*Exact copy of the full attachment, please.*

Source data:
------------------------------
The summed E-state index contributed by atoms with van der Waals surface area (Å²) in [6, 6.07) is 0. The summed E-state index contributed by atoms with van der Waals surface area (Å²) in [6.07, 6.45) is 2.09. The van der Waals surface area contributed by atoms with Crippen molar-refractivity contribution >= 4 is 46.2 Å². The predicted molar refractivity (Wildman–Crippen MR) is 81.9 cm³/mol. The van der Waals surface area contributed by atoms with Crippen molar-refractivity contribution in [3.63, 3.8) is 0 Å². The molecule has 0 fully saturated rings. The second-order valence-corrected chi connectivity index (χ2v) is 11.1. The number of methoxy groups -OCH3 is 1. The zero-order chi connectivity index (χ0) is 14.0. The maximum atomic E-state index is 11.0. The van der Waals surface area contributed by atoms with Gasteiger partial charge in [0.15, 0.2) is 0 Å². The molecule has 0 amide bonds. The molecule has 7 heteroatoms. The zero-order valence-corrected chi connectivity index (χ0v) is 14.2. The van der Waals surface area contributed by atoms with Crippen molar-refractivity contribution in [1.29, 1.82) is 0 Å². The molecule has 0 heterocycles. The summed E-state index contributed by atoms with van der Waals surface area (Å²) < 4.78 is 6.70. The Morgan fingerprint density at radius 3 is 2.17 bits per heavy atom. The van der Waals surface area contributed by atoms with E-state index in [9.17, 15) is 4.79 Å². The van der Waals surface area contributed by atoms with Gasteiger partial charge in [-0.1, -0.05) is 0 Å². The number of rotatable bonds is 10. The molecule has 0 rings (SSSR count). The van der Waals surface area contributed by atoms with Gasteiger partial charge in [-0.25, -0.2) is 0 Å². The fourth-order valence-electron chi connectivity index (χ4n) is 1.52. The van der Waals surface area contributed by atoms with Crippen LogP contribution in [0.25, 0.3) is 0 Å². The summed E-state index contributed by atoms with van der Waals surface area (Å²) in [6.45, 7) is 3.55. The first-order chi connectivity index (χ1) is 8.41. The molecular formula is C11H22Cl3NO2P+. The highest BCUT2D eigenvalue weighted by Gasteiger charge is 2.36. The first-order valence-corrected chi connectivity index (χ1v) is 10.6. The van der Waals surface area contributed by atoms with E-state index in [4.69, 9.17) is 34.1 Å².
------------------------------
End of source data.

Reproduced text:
The summed E-state index contributed by atoms with van der Waals surface area (Å²) in [6, 6.07) is 0. The summed E-state index contributed by atoms with van der Waals surface area (Å²) in [6.07, 6.45) is 2.09. The van der Waals surface area contributed by atoms with Crippen molar-refractivity contribution >= 4 is 46.2 Å². The predicted molar refractivity (Wildman–Crippen MR) is 81.9 cm³/mol. The van der Waals surface area contributed by atoms with Crippen molar-refractivity contribution in [3.63, 3.8) is 0 Å². The molecule has 0 fully saturated rings. The second-order valence-corrected chi connectivity index (χ2v) is 11.1. The number of methoxy groups -OCH3 is 1. The zero-order chi connectivity index (χ0) is 14.0. The maximum atomic E-state index is 11.0. The van der Waals surface area contributed by atoms with Gasteiger partial charge in [0.15, 0.2) is 0 Å². The molecule has 0 amide bonds. The molecule has 7 heteroatoms. The zero-order valence-corrected chi connectivity index (χ0v) is 14.2. The van der Waals surface area contributed by atoms with Crippen molar-refractivity contribution in [1.29, 1.82) is 0 Å². The molecule has 0 heterocycles. The summed E-state index contributed by atoms with van der Waals surface area (Å²) < 4.78 is 6.70. The Morgan fingerprint density at radius 3 is 2.17 bits per heavy atom. The van der Waals surface area contributed by atoms with E-state index in [9.17, 15) is 4.79 Å². The van der Waals surface area contributed by atoms with Gasteiger partial charge in [-0.1, -0.05) is 0 Å². The number of rotatable bonds is 10. The molecule has 0 rings (SSSR count). The van der Waals surface area contributed by atoms with Gasteiger partial charge in [-0.25, -0.2) is 0 Å². The fourth-order valence-electron chi connectivity index (χ4n) is 1.52. The van der Waals surface area contributed by atoms with Crippen LogP contribution in [0.25, 0.3) is 0 Å². The summed E-state index contributed by atoms with van der Waals surface area (Å²) in [6.45, 7) is 3.55. The first-order chi connectivity index (χ1) is 8.41. The molecular formula is C11H22Cl3NO2P+. The highest BCUT2D eigenvalue weighted by Gasteiger charge is 2.36. The first-order valence-corrected chi connectivity index (χ1v) is 10.6. The van der Waals surface area contributed by atoms with E-state index in [4.69, 9.17) is 34.1 Å².